April 15, 2014

 

 A better way

​Researchers develop a humane and environmentally safe method for euthanizing stranded whales

Posted April 2, 2014

For most veterinarians, the only thing worse than euthanizing a dying animal is lacking the means of ending its suffering in a humane and timely manner. Such is the dilemma sometimes confronting volunteer response teams dispatched to aid whales stranded along the coastal United States.

“It really takes only one live whale stranding experience to be gripped by the magnitude of the challenges and need for humane and environmentally responsible options,” explained Dr. Craig Harms, an associate professor of aquatic, wildlife, and zoological medicine at the North Carolina State University College of Veterinary Medicine.

A newly developed technique offers a humane alternative.

“A gut-wrenching experience”

As a member of one of the many federal Marine Mammal Health and Stranding Response teams along the U.S. coasts, Dr. Harms is well acquainted with the dangers—as well as the logistic and emotional hardships—associated with humanely killing a stranded whale with no chance of survival.

In a perfect world, every stranded whale would be rescued and returned to its ocean home. But that’s easier said than done.

“The flukes are handy for attaching a line to drag a dead whale, but for a live animal, a dislocated tail stock is a death sentence,” Dr. Harms said. Dragging a whale back into the water requires a special sling, a large, powerful boat, and a sufficiently steep offshore bottom that allows the boat near shore. Moreover, responders would have to deploy within 24 hours to avoid the harmful decompensating effects of stranding on the whale.

“Having that kind of capacity continuously on alert for such uncommon occurrences is prohibitive,” he said.

Dr. Teri Rowles coordinates the Marine Mammal Health and Stranding Response Program for the National Oceanic and Atmospheric Administration’s Fisheries Service. Citing reports to the MMHSRP from field responders, Dr. Rowles noted that live strandings of whales, dolphins, and porpoises make up only 1 to 5 percent of strandings per year and that roughly 54 stranded whales, dolphins, and porpoises were euthanized each year on U.S. beaches from 2009-2013. Each year, as many as four of these terminally ill and injured animals were baleen whales—a suborder of cetaceans that  includes the humpback, right, and blue whales.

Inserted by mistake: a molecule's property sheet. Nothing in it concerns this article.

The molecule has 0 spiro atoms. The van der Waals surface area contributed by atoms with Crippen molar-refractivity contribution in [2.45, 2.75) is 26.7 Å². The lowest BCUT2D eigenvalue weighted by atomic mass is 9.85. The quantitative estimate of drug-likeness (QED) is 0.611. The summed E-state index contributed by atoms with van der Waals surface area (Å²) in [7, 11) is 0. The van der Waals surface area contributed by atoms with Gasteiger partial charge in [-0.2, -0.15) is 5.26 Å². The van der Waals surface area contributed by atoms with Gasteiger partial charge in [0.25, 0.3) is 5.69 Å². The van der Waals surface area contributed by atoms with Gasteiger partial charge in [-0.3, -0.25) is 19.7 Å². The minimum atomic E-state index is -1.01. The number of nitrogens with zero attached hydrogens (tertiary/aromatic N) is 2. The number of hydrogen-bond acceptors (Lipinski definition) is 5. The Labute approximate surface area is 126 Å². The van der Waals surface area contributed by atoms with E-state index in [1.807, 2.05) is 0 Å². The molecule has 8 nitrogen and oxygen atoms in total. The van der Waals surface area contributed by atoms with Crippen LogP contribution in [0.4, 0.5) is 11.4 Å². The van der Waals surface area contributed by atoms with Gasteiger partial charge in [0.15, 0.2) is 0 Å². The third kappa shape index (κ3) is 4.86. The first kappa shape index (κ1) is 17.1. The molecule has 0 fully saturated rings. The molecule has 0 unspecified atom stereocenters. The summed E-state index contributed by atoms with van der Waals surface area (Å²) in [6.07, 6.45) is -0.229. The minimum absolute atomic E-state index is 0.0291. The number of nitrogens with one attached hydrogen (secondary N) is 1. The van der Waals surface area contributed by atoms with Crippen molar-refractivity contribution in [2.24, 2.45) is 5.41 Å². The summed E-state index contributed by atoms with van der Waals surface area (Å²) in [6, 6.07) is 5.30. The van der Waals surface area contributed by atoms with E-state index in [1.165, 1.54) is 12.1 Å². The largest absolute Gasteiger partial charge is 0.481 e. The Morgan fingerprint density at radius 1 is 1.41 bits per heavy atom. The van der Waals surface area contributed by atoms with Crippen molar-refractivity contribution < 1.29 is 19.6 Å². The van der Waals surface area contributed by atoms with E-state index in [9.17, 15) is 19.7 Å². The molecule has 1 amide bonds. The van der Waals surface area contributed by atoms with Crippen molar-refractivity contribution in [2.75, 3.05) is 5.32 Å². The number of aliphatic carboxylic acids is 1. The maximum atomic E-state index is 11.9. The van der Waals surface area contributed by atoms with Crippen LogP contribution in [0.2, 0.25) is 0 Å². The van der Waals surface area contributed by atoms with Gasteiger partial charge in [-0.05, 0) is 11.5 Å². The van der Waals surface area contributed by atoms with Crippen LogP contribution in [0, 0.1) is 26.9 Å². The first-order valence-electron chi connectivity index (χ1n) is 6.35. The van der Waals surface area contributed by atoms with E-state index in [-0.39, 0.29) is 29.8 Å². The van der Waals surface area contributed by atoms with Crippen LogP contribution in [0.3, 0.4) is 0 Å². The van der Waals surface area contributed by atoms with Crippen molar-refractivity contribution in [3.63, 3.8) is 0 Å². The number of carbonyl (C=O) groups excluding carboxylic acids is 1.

Cardiac needle and pressurized canister used to inject potassium chloride into a sedated whale’s heart. (Photo by Sarah Mallette)
 

The longer a whale is stranded out of the water, the lower its chances of survival. Stranded whales are usually injured or sick, according to Dr. Harms, which likely leads to their beaching in the first place. Whales cannot cope with the effects of gravity without the buoyancy of seawater, so breathing becomes increasingly difficult for a beached whale. Sunlight causes the whale’s skin to burn and blister. Seagulls scavenge the whale while it’s still alive.

Eventually, the pressure on the whale’s lungs and heart results in cardiopulmonary collapse and the animal’s death.

“It is a gut-wrenching experience to see a live whale on a beach, irreparably compromised, and not have a good means to relieve suffering, which can extend for days without intervention,” Dr. Harms said.

Whales can weigh thousands of pounds and may become stranded in remote locations, creating any number of safety hazards for response teams and difficult situations for rescuers.

“More often than not, live stranded large whales aren’t fully on the shore but remain in the surf zone, making everything you do significantly more difficult and dangerous,” Dr. Rowles noted. “Particularly for cetaceans and large whales, you have to know what you’re doing to assess the animal to determine the best course of action, keep yourself and people working with you safe, and to do an effective job of euthanasia if it is warranted.”

Chemical euthanasia options for such massive animals are extremely limited, given the large quantities of drugs required and the risk of relay toxicity to scavengers, particularly when pentobarbital-containing euthanasia solutions are used.

It really takes only one live whale stranding experience to be gripped by the magnitude of the challenges and need for humane and environmentally responsible options.”